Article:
Ben-Shammai, H., 2010, ‘Is “the Cairo Genizah” a proper name or a generic noun? On the relationship between the genizot of the Ben Ezra and the Dār Simḥa synagogues’, in B. Outhwaite & S. Bhayro (eds), ‘From a Sacred Source’, Leiden/Boston, Brill.

Elkin, Z., M. Ben-Sasson, 2002, ‘Abraham Firkovitch and the Cairo Genizahs in the light of his personal archive’ (Hebrew), Peʿamim 90, pp. 51-95.

Vidro, N., 2011, Verbal Morphology in the Karaite Grammatical Treatise Kitāb al-ʿUqūd fī Taṣārīf al-Luġa al-ʿIbrāniyya, Leiden/Boston, Brill.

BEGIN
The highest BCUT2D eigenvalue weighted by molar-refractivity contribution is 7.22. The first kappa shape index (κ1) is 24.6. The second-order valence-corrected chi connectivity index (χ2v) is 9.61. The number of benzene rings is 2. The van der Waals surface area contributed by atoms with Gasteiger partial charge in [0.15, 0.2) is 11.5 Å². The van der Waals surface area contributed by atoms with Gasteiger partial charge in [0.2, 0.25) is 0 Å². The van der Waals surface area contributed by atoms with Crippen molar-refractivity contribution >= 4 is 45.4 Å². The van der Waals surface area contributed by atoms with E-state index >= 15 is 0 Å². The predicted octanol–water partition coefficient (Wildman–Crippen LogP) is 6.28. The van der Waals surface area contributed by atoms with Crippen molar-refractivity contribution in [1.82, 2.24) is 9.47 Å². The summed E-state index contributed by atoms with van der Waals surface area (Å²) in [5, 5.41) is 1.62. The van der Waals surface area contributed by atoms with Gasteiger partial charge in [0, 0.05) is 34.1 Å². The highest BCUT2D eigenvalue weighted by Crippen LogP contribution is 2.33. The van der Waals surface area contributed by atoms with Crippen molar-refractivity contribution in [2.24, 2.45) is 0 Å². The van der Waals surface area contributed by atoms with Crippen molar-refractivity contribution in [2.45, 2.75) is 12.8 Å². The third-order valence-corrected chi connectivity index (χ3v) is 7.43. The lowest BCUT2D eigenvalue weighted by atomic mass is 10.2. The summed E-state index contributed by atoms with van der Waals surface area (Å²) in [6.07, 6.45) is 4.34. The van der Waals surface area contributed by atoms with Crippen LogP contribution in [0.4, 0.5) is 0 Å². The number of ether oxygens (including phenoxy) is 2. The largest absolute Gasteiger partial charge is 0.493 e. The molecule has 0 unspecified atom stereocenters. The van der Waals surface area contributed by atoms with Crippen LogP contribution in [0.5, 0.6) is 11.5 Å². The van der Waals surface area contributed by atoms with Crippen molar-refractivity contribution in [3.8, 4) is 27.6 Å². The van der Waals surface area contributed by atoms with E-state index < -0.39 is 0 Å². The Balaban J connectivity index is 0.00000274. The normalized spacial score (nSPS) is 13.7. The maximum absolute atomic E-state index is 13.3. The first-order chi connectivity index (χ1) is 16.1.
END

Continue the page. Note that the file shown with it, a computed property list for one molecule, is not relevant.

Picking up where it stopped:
Vidro, N., 2013, A Medieval Karaite Pedagogical Grammar of Hebrew: a critical edition and English translation of Kitāb al-ʿUqūd fī Taṣārīf al-Luġa al-ʿIbrāniyya, Leiden/Boston, Brill (forthcoming).


Cite this article

Vidro, N. (2013). A medieval Karaite pedagogical grammar of Hebrew. [Genizah Research Unit, Fragment of the Month, September 2013].